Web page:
by Jessica Watkins
Iraq’s battle against COVID-19 has largely slipped under the radar of international scrutiny as nations across the globe struggle to manage their own COVID-19 related domestic crises. As of 27 April, the official count of those affected in Iraq stood at 1820 recorded cases and 87 deaths: a fraction of the confirmed cases in European countries or the US. But given the limited medical resources of Iraq’s governorates and the extreme lack of public trust in Iraq’s public health sector, few people believe that this figure comes anywhere close to the reality.
The Iraqi government response has been to impose curfews, prohibit large gatherings, and restrict outings to essential tasks. But the notion of social distancing is questionable in densely populated urban areas, particularly the slum districts of Baghdad. And the inability of the Ministry of Health to undertake testing and provide sufficient care to those affected, let alone to support the most vulnerable members of society, even with the assistance of the federal police and Iraqi army, has created openings for the Popular Mobilisation Forces (PMF).
The PMF, or Hashd, have become a defining feature of Iraq’s security and political landscape over the past 5 years. Their integral role in defeating ISIL was a core factor in the Prime Minister’s decision to incorporate them as an independent unit into Iraqi security services in February 2016 (reinforced in March 2018). It was also the main reason for the success of Fatah, an alliance incorporating the key ‘pro-Iran’ components of the Hashd, in the 2018 parliamentary elections. The bloc won 48 out of 329 seats (over 14%), and in view of Iraq’s fragmented political scene, that result has given it a decisive role in the post-ISIL Iraqi government.
Since then, the PMF have been institutionalised under a central directorate chaired by Falih al-Fayyadh. The ‘real’ figure of authority, however, until his assassination by US forces in January, was former Kata’ib Hezbollah leader, Abu Mahdi Al-Muhandis. Formally accountable to the Prime Minister, the PMF directorate has nonetheless acted with relative autonomy, and while the Hashd have been assigned brigade numbers in a bid to unite them under a common command, most remain primarily loyal to their own commanders. The agendas of these commanders are diverse. The most prominent groups, including Badr, Kata’ib Hezbollah, Asa’ib Ahl al-Haq, Harakat al-Nujba, and the Imam Ali Brigades, are close to Iran, but not always close to each other. Others, including the ‘Shrine’ PMFs, are answerable to Sistani. For his part, Moqtada al-Sadr has repeatedly called for the dissolution of the PMF, despite the fact that his Sarayat al-Salam (‘Peace Companies’ – a reincarnation of the Jaysh al-Mahdi) are officially incorporated into the PMF, and as a consequence receive state salaries. The death of Muhandis has further factionalised the PMF, and the ability of any successor to unite them is doubtful.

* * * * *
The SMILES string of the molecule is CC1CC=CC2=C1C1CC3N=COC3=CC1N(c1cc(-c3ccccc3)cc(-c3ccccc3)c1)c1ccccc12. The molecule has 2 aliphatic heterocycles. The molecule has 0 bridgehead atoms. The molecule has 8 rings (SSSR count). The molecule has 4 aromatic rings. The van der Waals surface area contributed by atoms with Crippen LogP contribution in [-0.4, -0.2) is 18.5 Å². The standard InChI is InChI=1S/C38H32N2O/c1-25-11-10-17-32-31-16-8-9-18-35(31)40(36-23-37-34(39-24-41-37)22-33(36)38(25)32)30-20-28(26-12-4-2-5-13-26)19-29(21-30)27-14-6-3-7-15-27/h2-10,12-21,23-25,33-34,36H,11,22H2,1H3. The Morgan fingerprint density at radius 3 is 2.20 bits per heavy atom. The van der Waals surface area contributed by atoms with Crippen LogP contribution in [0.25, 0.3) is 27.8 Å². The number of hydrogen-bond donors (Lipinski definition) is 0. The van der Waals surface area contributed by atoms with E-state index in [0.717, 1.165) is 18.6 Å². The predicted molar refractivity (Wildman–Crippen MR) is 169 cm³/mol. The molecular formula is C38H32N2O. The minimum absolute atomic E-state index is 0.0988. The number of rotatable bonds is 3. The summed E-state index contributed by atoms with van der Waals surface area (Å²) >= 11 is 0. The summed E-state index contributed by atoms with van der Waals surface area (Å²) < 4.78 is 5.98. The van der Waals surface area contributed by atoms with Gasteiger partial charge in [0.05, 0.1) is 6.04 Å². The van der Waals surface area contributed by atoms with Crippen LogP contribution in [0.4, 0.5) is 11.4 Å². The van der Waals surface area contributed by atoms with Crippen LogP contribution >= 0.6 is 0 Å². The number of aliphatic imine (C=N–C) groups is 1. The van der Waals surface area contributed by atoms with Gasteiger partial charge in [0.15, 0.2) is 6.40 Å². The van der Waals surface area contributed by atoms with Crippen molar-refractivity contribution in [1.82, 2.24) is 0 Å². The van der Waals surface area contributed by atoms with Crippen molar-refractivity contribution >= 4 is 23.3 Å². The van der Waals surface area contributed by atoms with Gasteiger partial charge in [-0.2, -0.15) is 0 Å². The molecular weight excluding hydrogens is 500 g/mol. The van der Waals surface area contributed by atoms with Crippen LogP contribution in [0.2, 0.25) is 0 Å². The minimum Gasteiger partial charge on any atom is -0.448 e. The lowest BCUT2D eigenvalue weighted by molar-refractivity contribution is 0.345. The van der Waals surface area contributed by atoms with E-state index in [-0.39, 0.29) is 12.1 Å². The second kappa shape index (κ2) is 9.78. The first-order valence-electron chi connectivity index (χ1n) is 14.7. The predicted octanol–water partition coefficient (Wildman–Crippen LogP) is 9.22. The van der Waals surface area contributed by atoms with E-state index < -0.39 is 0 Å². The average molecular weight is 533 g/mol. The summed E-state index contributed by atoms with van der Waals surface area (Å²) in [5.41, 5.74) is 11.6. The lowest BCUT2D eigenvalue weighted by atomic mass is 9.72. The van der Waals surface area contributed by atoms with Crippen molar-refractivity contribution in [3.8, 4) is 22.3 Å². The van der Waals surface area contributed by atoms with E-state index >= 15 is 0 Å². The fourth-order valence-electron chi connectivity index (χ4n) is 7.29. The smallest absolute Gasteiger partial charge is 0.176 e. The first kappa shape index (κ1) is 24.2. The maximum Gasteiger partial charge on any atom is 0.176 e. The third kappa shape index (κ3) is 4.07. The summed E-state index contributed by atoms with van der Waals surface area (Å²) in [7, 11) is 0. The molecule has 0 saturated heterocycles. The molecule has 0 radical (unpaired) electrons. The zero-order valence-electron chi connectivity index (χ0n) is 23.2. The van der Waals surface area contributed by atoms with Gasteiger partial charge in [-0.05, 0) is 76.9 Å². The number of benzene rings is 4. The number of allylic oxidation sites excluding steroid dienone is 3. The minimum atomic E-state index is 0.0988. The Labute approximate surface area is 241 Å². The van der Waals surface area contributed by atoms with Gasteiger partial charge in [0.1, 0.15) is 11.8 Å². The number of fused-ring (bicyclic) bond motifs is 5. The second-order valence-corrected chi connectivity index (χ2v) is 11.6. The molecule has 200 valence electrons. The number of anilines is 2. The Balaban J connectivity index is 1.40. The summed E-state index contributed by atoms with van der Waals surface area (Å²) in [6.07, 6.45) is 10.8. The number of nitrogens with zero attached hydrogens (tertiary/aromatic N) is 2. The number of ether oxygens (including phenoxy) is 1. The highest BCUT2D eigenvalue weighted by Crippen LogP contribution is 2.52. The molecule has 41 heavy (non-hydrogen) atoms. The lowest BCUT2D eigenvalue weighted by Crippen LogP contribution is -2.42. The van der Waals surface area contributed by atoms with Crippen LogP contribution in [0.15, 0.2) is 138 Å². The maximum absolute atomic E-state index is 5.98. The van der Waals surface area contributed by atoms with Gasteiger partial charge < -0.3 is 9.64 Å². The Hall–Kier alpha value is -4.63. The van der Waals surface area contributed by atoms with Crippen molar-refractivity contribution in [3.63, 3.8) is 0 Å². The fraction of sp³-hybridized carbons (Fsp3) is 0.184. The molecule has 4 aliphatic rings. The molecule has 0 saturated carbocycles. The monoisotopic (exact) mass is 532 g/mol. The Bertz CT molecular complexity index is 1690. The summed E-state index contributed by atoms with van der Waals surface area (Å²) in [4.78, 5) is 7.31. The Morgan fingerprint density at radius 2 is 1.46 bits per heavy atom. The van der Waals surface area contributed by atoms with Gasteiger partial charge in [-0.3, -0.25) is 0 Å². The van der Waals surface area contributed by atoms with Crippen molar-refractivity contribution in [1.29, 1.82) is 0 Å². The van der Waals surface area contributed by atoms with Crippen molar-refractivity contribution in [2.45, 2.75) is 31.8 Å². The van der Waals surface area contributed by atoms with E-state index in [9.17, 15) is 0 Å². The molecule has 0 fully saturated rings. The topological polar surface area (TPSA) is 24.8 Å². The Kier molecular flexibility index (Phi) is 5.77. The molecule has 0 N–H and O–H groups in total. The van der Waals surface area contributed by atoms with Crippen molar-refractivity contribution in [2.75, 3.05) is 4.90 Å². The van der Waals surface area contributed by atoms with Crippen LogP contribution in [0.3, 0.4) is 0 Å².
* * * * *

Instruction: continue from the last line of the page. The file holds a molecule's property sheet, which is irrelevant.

Gauging popular perceptions of the Hashd today is challenging. In the aftermath of ISIL’s defeat, polls in 2018 in predominantly Shi’a provinces indicated exceptionally high approval ratings. Even in the predominantly Sunni provinces, a sense of gratitude to the Hashd for ejecting ISIL translated into reasonably high levels of confidence in the PMF as positive contributors to local security. Since then, however, the primary role of individual PMFs has shifted and their core raison d’être has become rather more ambivalent. Justifying their continued grip over local economies and political structures, individual PMFs have pursued a range of projects to enhance public services over the past few years, from providing emergency welfare packs to the poor; to building schools, dams, and public buildings; delivering clean water; and helping pilgrims at border crossings. Indeed, by investing in logistical and technical expertise, the PMF have been able to provide certain solutions (however short-term) to pressing public needs with greater flexibility than bloated local government administrations. All the same, in many areas, the monopoly developed by PMFs over the black market, employment opportunities and the allocation of public sector contracts has cast them in a rather more predatory light. Anecdotal evidence certainly suggests that the role played by pro-Iranian PMFs in repressing pro-reform protests since October last year has negatively impacted their image. And overall, the number of active PMF units has fallen considerably over the past year. In the past 12 months, the Washington Institute’s Shi’a Militia Mapping Project has registered reports of 242 Shia militant groups in Iraq (brigades within the same overall group are counted separately); 162 fewer than the 12 months before that.